The other factor that allowed Dahal and his cohort to succeed in open politics even while cheating on the conflict victims and society at large was the sheer passage of time. The international community, which was made malleable towards the Maoists vis-à-vis the democratic parties during the years of the Ian Martin-led United Nations Mission to Nepal, would much rather move on rather than chaperone a process that had lost international glamour.

Meanwhile, citizens who came into adulthood after 2006 have faint memories or no recall at all of the conflict years. There is no lived memory of even the terms of the conflict – “3-nought-3” rifles, “socket bombs” or “safaya” – nor experience of the villagers’ terror of being caught between the Army and Maoists.

Certainly, the compromised social scientists and opinion-makers of Kathmandu, coddled by years of donor-funded living, are not going to inform this young cohort that it was the Maoists who triggered the process leading to today’s economic decline, societal chaos and botched politics – and that Dahal with his agenda of “kram-bhangata” continues to be the key precipitator of due process destruction.

Army and Maoist

Over the course of its history, while Nepal suffered under structural societal violence, heart-stopping physical violence and blood-letting had mostly been restricted to the Kathmandu court or the battlefield. The Maoists’ strategy and tactics were informed by the use of violence on civilian stalwarts, and when the Army entered the fray in November 2001, its higher firepower exacted exponentially more casualties.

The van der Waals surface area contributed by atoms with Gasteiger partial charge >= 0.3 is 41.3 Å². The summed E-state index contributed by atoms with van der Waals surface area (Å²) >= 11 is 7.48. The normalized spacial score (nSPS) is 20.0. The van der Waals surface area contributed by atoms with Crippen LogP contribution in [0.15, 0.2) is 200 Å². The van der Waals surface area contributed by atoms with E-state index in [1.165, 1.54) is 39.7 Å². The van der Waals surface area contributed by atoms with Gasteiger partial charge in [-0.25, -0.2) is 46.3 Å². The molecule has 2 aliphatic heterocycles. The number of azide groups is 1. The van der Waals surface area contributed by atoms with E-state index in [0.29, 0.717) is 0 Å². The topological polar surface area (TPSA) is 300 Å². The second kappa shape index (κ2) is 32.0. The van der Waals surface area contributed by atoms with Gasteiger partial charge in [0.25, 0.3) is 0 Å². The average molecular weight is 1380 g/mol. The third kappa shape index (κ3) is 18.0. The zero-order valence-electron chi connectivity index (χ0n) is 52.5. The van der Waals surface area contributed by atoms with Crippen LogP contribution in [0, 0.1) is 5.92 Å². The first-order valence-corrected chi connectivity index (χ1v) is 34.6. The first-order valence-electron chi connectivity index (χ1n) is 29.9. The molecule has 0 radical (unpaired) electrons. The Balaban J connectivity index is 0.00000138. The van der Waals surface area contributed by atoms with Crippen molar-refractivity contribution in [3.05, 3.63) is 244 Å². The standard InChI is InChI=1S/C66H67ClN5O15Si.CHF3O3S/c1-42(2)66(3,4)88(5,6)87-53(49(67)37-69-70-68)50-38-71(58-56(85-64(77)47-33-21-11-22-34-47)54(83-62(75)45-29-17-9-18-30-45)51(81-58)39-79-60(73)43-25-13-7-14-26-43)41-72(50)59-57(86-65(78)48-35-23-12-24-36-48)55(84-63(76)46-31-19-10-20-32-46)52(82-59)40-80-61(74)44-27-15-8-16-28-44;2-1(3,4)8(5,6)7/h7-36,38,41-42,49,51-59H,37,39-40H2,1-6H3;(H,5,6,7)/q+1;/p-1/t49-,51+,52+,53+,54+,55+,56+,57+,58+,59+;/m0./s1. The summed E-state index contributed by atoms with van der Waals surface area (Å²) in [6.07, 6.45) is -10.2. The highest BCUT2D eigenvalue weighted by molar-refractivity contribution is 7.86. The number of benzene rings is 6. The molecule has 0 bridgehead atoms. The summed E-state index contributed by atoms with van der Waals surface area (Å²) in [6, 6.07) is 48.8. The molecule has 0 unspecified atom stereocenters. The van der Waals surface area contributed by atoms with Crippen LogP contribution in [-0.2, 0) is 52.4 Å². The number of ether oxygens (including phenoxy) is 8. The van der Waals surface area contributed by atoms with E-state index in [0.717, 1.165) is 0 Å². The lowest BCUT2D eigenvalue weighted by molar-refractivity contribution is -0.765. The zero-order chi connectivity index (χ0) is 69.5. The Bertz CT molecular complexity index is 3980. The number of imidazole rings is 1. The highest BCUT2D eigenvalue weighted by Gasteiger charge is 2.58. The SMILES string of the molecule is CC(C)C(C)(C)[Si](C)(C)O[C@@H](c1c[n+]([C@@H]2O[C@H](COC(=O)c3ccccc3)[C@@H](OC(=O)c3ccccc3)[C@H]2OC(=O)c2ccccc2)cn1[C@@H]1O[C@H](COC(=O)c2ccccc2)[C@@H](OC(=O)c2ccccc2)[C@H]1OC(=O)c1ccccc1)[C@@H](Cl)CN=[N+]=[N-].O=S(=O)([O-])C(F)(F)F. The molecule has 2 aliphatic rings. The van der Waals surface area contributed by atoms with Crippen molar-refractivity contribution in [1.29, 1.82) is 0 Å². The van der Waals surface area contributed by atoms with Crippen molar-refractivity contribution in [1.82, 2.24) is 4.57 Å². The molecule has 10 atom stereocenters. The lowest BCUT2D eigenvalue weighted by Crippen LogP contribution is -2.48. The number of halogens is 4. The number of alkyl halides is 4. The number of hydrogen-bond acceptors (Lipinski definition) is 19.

The Maoists used more cruelty in individual killings, while the security forces killed more with their weaponry – the public was caught in the crossfire, unprotected physically and metaphorically.

The conflict ended through the 12-Point Agreement negotiated in New Delhi, which led to the Comprehensive Peace Accord of November 2006, and one is thankful for the end of the murderous conflict. However, there can be no end to the peace process without a proper, principled end to the transitional justice process, in the absence of which the prospect of copy-cat insurgencies and reactionary state terror will always remain a near possibility in Nepal.

The need for accountability of perpetrators is the same whether done by the state of the rebels, but there is a significant difference when it comes to political agency. While the state-side perpetrators – in the Army, Nepal Police and the Armed Police Force – have retired and are not in any position to direct the polity, the Maoists are today in a defining position in mainstream politics.